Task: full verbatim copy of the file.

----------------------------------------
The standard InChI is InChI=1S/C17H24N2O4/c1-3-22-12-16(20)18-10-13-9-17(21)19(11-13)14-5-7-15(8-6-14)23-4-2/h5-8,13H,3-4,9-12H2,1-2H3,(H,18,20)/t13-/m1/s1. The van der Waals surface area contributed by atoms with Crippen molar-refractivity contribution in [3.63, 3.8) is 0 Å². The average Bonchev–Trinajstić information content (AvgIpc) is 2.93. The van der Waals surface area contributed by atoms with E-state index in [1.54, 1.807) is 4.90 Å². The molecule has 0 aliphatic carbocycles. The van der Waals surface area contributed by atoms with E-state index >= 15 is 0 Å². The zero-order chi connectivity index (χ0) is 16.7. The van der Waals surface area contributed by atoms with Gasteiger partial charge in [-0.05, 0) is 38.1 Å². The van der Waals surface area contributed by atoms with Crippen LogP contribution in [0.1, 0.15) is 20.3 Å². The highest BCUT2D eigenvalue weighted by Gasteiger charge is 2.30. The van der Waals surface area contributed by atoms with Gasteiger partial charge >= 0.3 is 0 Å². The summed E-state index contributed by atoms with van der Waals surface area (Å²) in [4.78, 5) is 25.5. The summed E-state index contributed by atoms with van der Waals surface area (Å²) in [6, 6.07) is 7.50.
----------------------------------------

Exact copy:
The standard InChI is InChI=1S/C17H24N2O4/c1-3-22-12-16(20)18-10-13-9-17(21)19(11-13)14-5-7-15(8-6-14)23-4-2/h5-8,13H,3-4,9-12H2,1-2H3,(H,18,20)/t13-/m1/s1. The van der Waals surface area contributed by atoms with Crippen molar-refractivity contribution in [3.63, 3.8) is 0 Å². The average Bonchev–Trinajstić information content (AvgIpc) is 2.93. The van der Waals surface area contributed by atoms with E-state index in [1.54, 1.807) is 4.90 Å². The molecule has 0 aliphatic carbocycles. The van der Waals surface area contributed by atoms with E-state index >= 15 is 0 Å². The zero-order chi connectivity index (χ0) is 16.7. The van der Waals surface area contributed by atoms with Gasteiger partial charge in [-0.05, 0) is 38.1 Å². The van der Waals surface area contributed by atoms with Crippen LogP contribution in [0.1, 0.15) is 20.3 Å². The highest BCUT2D eigenvalue weighted by Gasteiger charge is 2.30. The van der Waals surface area contributed by atoms with Gasteiger partial charge >= 0.3 is 0 Å². The summed E-state index contributed by atoms with van der Waals surface area (Å²) in [4.78, 5) is 25.5. The summed E-state index contributed by atoms with van der Waals surface area (Å²) in [6, 6.07) is 7.50.